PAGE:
Newspaper article The Evening Standard (London, England)

Woman 'Kills Baby Son on At-Risk Register'

Newspaper article The Evening Standard (London, England)

Woman 'Kills Baby Son on At-Risk Register'

Article excerpt


A BABY boy had his back broken at the climax of eight months of violence leading to his death, the Old Bailey heard today.

The 17-month-old had been placed on Haringey council's child protection register eight months before he died, the jury was told.

The mother and her partner were on police bail after being arrested on suspicion of assaulting the child before his death.

Doctors and social workers had seen the toddler in the run-up to his death, the court heard. They feared that the mother could neglect and physically abuse the baby.

Yet "Baby P" was still returned to his mother and died in circumstances which would be "likely to fill any reasonable person with revulsion", the court heard.

When he died last August at North Middlesex Hospital the evidence of the violence he suffered included: Eight fractured ribs.

He had swallowed a broken tooth.

Two of his fingernails and the tips of two other fingers were missing. A toenail was missing.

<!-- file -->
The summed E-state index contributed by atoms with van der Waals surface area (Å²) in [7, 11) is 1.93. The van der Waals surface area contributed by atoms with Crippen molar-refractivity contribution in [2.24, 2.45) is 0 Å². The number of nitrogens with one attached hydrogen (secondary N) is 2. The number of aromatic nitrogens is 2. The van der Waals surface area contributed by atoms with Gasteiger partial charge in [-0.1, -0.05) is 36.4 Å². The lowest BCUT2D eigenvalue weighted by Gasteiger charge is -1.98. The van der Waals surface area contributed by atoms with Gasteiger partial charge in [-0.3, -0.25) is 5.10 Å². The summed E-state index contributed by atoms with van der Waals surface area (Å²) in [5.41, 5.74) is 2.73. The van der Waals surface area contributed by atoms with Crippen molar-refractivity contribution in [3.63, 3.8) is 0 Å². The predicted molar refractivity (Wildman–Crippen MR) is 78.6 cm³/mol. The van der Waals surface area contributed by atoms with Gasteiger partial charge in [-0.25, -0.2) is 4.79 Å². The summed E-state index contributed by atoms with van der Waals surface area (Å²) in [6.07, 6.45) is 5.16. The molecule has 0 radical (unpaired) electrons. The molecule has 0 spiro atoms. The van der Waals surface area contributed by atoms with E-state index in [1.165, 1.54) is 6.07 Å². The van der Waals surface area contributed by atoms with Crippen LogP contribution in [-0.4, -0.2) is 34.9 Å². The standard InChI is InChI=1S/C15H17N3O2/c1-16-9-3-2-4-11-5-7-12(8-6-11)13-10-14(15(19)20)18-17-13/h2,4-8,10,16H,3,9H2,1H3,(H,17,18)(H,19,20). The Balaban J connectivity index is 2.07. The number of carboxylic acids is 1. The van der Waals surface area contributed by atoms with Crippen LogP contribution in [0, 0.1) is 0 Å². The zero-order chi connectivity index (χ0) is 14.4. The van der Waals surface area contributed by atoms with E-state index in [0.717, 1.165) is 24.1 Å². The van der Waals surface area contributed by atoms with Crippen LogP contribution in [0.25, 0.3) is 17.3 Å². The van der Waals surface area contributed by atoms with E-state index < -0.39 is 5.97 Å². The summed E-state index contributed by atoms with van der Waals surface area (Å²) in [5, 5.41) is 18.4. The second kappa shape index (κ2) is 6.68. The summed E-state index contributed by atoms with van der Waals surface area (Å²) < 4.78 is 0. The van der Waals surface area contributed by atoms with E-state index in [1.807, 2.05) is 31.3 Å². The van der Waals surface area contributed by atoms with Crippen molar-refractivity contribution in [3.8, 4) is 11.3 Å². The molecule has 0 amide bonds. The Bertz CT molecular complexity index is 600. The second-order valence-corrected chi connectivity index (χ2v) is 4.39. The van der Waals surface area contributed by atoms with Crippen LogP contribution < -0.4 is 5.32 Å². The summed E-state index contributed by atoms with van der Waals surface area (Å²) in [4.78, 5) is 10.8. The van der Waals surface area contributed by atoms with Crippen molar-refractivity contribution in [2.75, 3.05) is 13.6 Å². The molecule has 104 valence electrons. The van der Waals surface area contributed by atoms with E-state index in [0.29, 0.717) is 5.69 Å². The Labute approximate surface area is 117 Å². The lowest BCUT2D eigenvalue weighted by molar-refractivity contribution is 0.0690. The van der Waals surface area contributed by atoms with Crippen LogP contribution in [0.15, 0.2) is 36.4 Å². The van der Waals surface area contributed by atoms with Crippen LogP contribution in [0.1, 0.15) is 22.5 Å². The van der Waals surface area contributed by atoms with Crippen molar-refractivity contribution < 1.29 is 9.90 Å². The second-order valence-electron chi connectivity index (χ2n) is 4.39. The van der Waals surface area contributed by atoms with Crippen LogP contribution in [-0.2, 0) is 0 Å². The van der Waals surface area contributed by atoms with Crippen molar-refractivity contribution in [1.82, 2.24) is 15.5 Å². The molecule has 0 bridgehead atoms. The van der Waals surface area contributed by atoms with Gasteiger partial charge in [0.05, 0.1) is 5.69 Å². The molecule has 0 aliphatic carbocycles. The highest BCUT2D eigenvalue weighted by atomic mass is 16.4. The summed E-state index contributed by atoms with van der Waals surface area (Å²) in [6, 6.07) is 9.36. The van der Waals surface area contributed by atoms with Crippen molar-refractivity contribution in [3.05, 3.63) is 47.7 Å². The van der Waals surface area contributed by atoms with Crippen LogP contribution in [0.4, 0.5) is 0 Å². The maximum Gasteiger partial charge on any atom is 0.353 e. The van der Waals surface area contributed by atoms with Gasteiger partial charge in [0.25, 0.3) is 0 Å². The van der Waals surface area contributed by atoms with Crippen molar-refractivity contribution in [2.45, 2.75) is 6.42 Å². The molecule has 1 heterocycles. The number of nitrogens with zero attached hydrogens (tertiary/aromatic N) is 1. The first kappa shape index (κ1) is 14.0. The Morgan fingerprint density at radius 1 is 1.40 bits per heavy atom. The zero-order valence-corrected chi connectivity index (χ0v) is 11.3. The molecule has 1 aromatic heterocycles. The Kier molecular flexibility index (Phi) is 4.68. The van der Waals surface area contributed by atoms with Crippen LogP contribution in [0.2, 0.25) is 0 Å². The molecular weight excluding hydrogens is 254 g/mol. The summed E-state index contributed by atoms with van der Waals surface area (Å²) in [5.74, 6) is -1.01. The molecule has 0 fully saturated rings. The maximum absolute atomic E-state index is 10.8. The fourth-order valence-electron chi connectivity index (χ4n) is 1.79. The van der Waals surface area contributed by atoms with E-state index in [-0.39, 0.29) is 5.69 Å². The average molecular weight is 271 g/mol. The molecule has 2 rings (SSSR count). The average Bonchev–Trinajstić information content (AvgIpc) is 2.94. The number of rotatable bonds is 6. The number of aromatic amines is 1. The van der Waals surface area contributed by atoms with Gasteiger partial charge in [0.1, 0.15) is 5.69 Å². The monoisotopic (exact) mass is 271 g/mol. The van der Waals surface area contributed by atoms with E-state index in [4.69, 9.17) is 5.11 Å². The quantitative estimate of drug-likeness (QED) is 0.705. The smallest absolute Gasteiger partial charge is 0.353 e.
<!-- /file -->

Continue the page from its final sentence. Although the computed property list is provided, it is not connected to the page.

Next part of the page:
Ulcerated lesions on his scalp and the membrane between his upper lip and gum was torn.

But most horrifically the baby's back was broken, said Sally O'Neill QC, prosecuting.

"That particular injury requires an extremely forceful hyperextension of the spine by, for example, forcing a child's back over your bent knee or over a banister rail.

"The effect of that particular assault would have been to cause paralysis from the level of the injury down."

The baby's mother took P to the Child Development Centre to assess his development two days before his death.

Baby P was seen by Dr Sabah Alzayyat, a locum consultant paediatrician, who noted a number of bruises but decided not to give him a full systemic examination because P was "miserable and cranky." Yet many of the injuries P suffered including the fractured ribs and the paralysis from the spine injury were caused at least 48 hours before his death.

"This would have been evidenced at the very least by floppiness and could not fail to have been observed by a competent doctor who had examined P properly," said Miss O'Neill. …

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